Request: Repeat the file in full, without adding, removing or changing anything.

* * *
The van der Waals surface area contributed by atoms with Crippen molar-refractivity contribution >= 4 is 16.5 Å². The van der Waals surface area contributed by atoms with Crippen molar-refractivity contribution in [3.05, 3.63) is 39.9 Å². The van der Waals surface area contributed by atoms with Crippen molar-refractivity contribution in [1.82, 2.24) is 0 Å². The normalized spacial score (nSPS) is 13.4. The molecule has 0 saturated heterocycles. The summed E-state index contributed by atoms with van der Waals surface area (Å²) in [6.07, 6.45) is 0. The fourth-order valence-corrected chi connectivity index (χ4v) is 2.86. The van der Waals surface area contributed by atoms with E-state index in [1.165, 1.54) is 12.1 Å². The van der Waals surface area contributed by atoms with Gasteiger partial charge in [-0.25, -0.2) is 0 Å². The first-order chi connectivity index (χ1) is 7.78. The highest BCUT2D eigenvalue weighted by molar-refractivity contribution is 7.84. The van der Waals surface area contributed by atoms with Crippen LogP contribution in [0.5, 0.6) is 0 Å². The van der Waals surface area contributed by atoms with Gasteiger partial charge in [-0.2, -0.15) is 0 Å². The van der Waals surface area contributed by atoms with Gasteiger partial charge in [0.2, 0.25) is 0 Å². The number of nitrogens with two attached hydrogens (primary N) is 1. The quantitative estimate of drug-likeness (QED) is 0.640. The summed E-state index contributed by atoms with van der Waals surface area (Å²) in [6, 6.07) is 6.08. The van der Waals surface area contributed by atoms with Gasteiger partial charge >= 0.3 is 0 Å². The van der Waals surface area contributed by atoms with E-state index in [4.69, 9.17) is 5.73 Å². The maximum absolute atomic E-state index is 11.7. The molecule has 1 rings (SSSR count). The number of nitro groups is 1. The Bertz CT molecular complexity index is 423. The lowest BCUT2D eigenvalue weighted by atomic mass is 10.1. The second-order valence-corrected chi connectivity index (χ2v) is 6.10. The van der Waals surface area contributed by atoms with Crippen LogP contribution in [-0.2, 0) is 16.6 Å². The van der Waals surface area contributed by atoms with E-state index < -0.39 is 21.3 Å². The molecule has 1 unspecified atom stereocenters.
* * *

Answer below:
The van der Waals surface area contributed by atoms with Crippen molar-refractivity contribution >= 4 is 16.5 Å². The van der Waals surface area contributed by atoms with Crippen molar-refractivity contribution in [3.05, 3.63) is 39.9 Å². The van der Waals surface area contributed by atoms with Crippen molar-refractivity contribution in [1.82, 2.24) is 0 Å². The normalized spacial score (nSPS) is 13.4. The molecule has 0 saturated heterocycles. The summed E-state index contributed by atoms with van der Waals surface area (Å²) in [6.07, 6.45) is 0. The fourth-order valence-corrected chi connectivity index (χ4v) is 2.86. The van der Waals surface area contributed by atoms with E-state index in [1.165, 1.54) is 12.1 Å². The van der Waals surface area contributed by atoms with Gasteiger partial charge in [-0.25, -0.2) is 0 Å². The first-order chi connectivity index (χ1) is 7.78. The highest BCUT2D eigenvalue weighted by molar-refractivity contribution is 7.84. The van der Waals surface area contributed by atoms with Crippen LogP contribution in [0.5, 0.6) is 0 Å². The van der Waals surface area contributed by atoms with Gasteiger partial charge in [-0.2, -0.15) is 0 Å². The van der Waals surface area contributed by atoms with Gasteiger partial charge in [0.2, 0.25) is 0 Å². The number of nitrogens with two attached hydrogens (primary N) is 1. The quantitative estimate of drug-likeness (QED) is 0.640. The summed E-state index contributed by atoms with van der Waals surface area (Å²) in [6, 6.07) is 6.08. The van der Waals surface area contributed by atoms with Gasteiger partial charge >= 0.3 is 0 Å². The van der Waals surface area contributed by atoms with E-state index in [4.69, 9.17) is 5.73 Å². The maximum absolute atomic E-state index is 11.7. The molecule has 1 rings (SSSR count). The number of nitro groups is 1. The Bertz CT molecular complexity index is 423. The lowest BCUT2D eigenvalue weighted by atomic mass is 10.1. The second-order valence-corrected chi connectivity index (χ2v) is 6.10. The van der Waals surface area contributed by atoms with Crippen LogP contribution in [-0.2, 0) is 16.6 Å². The van der Waals surface area contributed by atoms with E-state index < -0.39 is 21.3 Å². The molecule has 1 unspecified atom stereocenters.